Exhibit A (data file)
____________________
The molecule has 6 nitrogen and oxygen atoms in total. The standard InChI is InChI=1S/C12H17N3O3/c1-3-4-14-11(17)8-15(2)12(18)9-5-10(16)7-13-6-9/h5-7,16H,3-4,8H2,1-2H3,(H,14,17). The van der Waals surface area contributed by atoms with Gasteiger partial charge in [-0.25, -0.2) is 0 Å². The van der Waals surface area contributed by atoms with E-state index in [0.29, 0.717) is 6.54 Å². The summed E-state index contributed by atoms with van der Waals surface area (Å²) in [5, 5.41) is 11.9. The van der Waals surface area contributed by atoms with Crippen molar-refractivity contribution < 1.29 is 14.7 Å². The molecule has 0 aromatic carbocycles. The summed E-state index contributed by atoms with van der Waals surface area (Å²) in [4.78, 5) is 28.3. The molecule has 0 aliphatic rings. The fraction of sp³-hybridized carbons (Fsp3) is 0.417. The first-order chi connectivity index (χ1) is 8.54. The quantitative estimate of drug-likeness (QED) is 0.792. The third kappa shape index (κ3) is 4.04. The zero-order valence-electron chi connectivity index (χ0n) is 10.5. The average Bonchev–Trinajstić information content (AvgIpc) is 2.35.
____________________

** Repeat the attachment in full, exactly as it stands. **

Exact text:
The molecule has 6 nitrogen and oxygen atoms in total. The standard InChI is InChI=1S/C12H17N3O3/c1-3-4-14-11(17)8-15(2)12(18)9-5-10(16)7-13-6-9/h5-7,16H,3-4,8H2,1-2H3,(H,14,17). The van der Waals surface area contributed by atoms with Gasteiger partial charge in [-0.25, -0.2) is 0 Å². The van der Waals surface area contributed by atoms with E-state index in [0.29, 0.717) is 6.54 Å². The summed E-state index contributed by atoms with van der Waals surface area (Å²) in [5, 5.41) is 11.9. The van der Waals surface area contributed by atoms with Crippen molar-refractivity contribution < 1.29 is 14.7 Å². The molecule has 0 aromatic carbocycles. The summed E-state index contributed by atoms with van der Waals surface area (Å²) in [4.78, 5) is 28.3. The molecule has 0 aliphatic rings. The fraction of sp³-hybridized carbons (Fsp3) is 0.417. The first-order chi connectivity index (χ1) is 8.54. The quantitative estimate of drug-likeness (QED) is 0.792. The third kappa shape index (κ3) is 4.04. The zero-order valence-electron chi connectivity index (χ0n) is 10.5. The average Bonchev–Trinajstić information content (AvgIpc) is 2.35.